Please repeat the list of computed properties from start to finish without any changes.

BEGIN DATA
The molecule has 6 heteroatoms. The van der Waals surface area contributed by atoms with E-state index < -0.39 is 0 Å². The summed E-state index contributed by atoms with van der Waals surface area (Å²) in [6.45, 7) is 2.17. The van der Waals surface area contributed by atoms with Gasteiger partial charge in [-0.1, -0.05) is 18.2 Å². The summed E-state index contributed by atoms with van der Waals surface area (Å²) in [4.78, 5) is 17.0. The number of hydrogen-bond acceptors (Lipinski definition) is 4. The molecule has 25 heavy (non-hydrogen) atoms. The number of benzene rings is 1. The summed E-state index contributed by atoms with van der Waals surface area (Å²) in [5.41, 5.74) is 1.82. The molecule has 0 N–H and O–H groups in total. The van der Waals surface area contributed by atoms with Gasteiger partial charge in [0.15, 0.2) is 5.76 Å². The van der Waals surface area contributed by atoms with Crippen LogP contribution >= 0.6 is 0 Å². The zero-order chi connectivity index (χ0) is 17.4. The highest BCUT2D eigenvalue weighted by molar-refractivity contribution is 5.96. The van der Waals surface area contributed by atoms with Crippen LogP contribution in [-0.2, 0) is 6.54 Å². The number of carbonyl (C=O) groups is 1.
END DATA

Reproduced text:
The molecule has 6 heteroatoms. The van der Waals surface area contributed by atoms with E-state index < -0.39 is 0 Å². The summed E-state index contributed by atoms with van der Waals surface area (Å²) in [6.45, 7) is 2.17. The van der Waals surface area contributed by atoms with Gasteiger partial charge in [-0.1, -0.05) is 18.2 Å². The summed E-state index contributed by atoms with van der Waals surface area (Å²) in [4.78, 5) is 17.0. The number of hydrogen-bond acceptors (Lipinski definition) is 4. The molecule has 25 heavy (non-hydrogen) atoms. The number of benzene rings is 1. The summed E-state index contributed by atoms with van der Waals surface area (Å²) in [5.41, 5.74) is 1.82. The molecule has 0 N–H and O–H groups in total. The van der Waals surface area contributed by atoms with Gasteiger partial charge in [0.15, 0.2) is 5.76 Å². The van der Waals surface area contributed by atoms with Crippen LogP contribution >= 0.6 is 0 Å². The zero-order chi connectivity index (χ0) is 17.4. The highest BCUT2D eigenvalue weighted by molar-refractivity contribution is 5.96. The van der Waals surface area contributed by atoms with Crippen LogP contribution in [-0.2, 0) is 6.54 Å². The number of carbonyl (C=O) groups is 1.